Midas Australia’s collapse adds to car industry chaos

The administrators of collapsed automotive repair chain Midas Australia could hardly have chosen a worse day to formally launch their campaign to sell the troubled business.

The administrators of collapsed automotive repair chain Midas Australia could hardly have chosen a worse day to formally launch their campaign to sell the troubled business.

An advertisement calling for expressions of interest in the chain appeared in The Australian Financial Review this morning. According to the advertisement, the company had annual turnover of about $11 million in 2007-08.

The first meeting of Midas creditors is also being in held in Melbourne today. Administrator George Georges of Ferrier Hodgson says unsecured creditors are owed around $2 million, while the company’s banks (secured creditors) are owed an as-yet-undisclosed amount.

Georges and many of Midas’s franchisees and managers are confident of finding a buyer or new investor for the company, but the latest automotive industry data reveals an industry struggling for survival.

New vehicle sales fell 3.6% in Australia in 2008 to 1,012,164 units, but most worrying for the industry was the sharp 11.3% fall in sales in December, despite dealers offering sharp discounts to try to attract buyers.

Sales of cars produced by local manufactures slumped by 14.5% last year.

The Federal Chamber of Automotive Industries expects vehicle sales to fall by 12.5% in 2009, with total sales forecast to be 880,000 units.

“We must be realistic about the outlook for the year ahead, and acknowledge the impact that the global financial crisis is having on the broader economy,” FCAI chief executive Andrew McKellar says.

McKellar was also quick to point out that the 3.6% fall in Australian car sales was nowhere near as bad as the 40% fall in sales in North America, where giant General Motors and Chrysler are struggling for survival.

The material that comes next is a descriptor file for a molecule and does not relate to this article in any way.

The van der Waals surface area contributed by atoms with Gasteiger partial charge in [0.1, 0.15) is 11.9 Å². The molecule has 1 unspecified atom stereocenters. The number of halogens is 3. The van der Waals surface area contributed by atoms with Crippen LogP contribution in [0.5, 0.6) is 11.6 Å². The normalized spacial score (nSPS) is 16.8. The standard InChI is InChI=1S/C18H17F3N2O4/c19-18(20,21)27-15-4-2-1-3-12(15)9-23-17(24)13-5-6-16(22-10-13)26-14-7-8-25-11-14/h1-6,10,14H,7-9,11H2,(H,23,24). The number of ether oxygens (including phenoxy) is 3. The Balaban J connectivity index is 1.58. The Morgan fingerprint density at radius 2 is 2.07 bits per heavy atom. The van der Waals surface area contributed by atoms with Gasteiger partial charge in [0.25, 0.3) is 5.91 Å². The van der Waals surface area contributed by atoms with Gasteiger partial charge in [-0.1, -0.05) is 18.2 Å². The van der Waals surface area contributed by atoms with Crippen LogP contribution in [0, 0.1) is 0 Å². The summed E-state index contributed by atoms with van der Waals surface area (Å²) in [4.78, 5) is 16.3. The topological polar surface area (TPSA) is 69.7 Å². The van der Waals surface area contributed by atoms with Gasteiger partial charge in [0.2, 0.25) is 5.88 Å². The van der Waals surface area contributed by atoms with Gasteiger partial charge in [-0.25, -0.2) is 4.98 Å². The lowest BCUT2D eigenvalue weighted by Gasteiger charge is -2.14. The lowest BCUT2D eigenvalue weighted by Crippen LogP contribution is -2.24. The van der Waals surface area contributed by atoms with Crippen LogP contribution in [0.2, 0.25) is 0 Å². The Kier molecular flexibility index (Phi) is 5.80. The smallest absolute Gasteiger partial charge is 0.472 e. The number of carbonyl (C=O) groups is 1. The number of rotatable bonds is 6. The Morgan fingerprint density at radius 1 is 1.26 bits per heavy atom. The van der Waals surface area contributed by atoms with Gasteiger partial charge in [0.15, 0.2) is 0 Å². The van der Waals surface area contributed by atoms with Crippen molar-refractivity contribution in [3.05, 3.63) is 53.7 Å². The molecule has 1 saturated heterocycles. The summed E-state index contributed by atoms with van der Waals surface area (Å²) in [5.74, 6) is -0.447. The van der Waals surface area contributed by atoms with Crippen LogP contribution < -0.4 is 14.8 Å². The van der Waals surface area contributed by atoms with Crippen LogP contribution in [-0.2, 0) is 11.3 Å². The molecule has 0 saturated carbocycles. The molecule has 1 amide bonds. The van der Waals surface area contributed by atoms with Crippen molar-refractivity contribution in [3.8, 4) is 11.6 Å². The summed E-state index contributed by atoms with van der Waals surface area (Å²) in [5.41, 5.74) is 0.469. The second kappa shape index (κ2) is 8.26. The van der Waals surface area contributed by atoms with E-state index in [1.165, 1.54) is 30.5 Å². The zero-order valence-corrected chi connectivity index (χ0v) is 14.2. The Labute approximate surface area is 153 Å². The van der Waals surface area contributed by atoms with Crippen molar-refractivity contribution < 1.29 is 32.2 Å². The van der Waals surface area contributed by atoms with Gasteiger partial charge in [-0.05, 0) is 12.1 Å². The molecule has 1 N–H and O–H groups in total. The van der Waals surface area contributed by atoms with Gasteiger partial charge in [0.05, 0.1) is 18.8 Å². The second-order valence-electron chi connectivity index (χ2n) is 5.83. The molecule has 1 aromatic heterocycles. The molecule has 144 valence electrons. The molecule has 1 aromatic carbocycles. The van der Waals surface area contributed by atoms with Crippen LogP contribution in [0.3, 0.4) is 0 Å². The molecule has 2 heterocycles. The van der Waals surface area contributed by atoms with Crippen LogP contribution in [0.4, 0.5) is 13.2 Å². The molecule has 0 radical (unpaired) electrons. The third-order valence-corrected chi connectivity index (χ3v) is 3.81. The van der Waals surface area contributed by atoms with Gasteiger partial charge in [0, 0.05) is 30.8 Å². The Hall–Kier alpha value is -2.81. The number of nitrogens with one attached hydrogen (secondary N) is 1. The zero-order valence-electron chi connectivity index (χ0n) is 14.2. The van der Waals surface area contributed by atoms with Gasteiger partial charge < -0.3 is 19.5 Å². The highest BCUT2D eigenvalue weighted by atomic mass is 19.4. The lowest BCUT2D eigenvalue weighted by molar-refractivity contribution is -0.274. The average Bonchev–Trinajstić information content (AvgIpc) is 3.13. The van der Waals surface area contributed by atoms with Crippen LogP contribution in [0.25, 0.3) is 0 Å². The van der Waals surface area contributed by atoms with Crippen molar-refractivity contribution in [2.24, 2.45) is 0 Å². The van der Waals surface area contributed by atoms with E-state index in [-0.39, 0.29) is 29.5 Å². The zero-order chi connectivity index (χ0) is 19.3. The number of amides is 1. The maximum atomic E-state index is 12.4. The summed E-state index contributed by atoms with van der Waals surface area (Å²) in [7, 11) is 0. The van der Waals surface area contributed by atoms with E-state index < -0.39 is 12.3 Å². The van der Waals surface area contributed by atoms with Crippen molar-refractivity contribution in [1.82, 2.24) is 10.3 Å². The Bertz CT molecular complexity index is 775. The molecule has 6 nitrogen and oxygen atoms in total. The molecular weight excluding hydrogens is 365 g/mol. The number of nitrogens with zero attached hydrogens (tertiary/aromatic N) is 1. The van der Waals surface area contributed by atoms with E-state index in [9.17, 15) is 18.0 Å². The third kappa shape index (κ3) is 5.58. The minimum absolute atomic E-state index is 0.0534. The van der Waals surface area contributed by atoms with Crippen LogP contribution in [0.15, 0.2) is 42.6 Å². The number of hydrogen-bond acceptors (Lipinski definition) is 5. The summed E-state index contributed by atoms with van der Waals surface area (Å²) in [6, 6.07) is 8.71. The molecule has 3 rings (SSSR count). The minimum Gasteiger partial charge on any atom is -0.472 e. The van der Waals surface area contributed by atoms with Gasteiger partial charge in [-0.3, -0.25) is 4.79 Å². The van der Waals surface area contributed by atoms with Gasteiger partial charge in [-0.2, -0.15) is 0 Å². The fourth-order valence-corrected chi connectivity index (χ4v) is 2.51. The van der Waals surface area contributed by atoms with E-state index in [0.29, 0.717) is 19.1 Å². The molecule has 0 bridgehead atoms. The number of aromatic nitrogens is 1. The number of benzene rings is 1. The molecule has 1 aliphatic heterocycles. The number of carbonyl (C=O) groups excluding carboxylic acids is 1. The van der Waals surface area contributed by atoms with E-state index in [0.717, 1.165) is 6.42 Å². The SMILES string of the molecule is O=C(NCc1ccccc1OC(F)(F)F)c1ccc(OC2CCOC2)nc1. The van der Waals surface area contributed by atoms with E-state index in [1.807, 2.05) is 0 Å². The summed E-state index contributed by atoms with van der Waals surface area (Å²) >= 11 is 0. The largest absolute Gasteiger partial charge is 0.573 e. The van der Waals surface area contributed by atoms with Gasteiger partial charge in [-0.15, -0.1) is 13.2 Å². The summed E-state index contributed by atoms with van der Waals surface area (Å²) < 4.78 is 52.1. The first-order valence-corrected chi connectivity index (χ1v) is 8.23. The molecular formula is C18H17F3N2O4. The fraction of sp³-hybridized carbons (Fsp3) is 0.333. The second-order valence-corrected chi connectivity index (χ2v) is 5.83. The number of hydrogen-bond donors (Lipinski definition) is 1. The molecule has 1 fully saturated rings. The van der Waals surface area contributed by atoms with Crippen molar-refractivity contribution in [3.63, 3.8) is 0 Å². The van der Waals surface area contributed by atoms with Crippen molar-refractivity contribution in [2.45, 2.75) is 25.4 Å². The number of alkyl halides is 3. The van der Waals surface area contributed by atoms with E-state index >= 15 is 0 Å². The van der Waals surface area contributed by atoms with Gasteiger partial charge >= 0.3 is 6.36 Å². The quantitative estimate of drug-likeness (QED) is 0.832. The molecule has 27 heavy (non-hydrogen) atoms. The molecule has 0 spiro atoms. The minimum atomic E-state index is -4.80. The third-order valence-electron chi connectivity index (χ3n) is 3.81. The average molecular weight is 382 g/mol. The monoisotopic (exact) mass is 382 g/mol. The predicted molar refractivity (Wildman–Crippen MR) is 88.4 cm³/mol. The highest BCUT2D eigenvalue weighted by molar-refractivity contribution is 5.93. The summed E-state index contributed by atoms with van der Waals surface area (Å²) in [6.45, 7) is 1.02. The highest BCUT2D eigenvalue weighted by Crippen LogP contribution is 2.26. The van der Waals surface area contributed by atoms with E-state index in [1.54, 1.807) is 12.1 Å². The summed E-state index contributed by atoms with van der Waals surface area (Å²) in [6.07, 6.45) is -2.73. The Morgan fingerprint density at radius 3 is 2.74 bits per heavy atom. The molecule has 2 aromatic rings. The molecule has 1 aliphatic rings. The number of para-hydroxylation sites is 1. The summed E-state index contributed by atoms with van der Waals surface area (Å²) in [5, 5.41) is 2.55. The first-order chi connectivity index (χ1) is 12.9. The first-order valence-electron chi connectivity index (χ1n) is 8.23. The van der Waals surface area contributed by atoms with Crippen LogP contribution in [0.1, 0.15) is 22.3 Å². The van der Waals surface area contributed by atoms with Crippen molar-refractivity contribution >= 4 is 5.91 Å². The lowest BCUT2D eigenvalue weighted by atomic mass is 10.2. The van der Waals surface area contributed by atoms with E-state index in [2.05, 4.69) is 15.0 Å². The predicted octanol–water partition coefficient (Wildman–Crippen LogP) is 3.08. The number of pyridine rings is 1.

But Australia’s industry is not going to be insulated from the woes of the global car industry.

This morning General Motors dumped plans to make an SUV based on Holden’s ute platform, and Australian car dealers have been rocked by the withdrawal of US-based finance companies GE Money and GMAC.

Industry expects say the problems at Midas Australia highlight the difficulties that are also facing the vehicle repair sector of the automotive industry.

Stuart Charity, executive director of the Australian Automotive Aftermarket Association, whose members supply accessories and replacement parts to automotive repairers including Midas, says competition and rising costs (particularly of the complex diagnostic equipment required for modern vehicles) has made life tough for repairers.

“There has been and is expected to be significant rationalisation across the repairers. It’s becoming more and more cost prohibitive.”

However, he says there may be some light at the end of the tunnel for repairers as falling new car sales will result in an ageing of Australia’s vehicle population.

“There should be an upswing in demand for repairs from independent repairers.”

Charity says members are faring reasonably well given the economic conditions.

“The aftermarket generally is holding up pretty well. We did some surveying of our members late last year and the majority of them are saying sales are holding up quite well.

“It’s probably one of the few profitable areas of the automotive sector at the moment.”

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